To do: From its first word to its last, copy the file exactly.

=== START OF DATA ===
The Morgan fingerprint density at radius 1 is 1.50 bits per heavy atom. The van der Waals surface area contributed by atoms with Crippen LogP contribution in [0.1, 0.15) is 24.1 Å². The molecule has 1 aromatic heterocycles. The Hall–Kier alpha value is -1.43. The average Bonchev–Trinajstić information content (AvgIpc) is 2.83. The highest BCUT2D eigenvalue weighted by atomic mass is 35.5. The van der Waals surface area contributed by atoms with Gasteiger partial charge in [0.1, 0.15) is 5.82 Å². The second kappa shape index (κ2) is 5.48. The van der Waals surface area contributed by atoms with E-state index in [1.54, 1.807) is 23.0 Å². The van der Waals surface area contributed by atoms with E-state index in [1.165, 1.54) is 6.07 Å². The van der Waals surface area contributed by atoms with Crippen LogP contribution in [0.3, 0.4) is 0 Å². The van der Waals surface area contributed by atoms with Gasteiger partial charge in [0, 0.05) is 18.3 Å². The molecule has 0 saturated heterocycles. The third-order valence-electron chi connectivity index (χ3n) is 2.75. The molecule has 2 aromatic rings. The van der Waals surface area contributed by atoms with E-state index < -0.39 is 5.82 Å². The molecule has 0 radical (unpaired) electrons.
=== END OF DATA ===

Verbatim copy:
The Morgan fingerprint density at radius 1 is 1.50 bits per heavy atom. The van der Waals surface area contributed by atoms with Crippen LogP contribution in [0.1, 0.15) is 24.1 Å². The molecule has 1 aromatic heterocycles. The Hall–Kier alpha value is -1.43. The average Bonchev–Trinajstić information content (AvgIpc) is 2.83. The highest BCUT2D eigenvalue weighted by atomic mass is 35.5. The van der Waals surface area contributed by atoms with Gasteiger partial charge in [0.1, 0.15) is 5.82 Å². The second kappa shape index (κ2) is 5.48. The van der Waals surface area contributed by atoms with E-state index in [1.54, 1.807) is 23.0 Å². The van der Waals surface area contributed by atoms with E-state index in [1.165, 1.54) is 6.07 Å². The van der Waals surface area contributed by atoms with Crippen LogP contribution in [0.3, 0.4) is 0 Å². The van der Waals surface area contributed by atoms with Gasteiger partial charge in [0, 0.05) is 18.3 Å². The molecule has 0 saturated heterocycles. The third-order valence-electron chi connectivity index (χ3n) is 2.75. The molecule has 2 aromatic rings. The van der Waals surface area contributed by atoms with E-state index < -0.39 is 5.82 Å². The molecule has 0 radical (unpaired) electrons.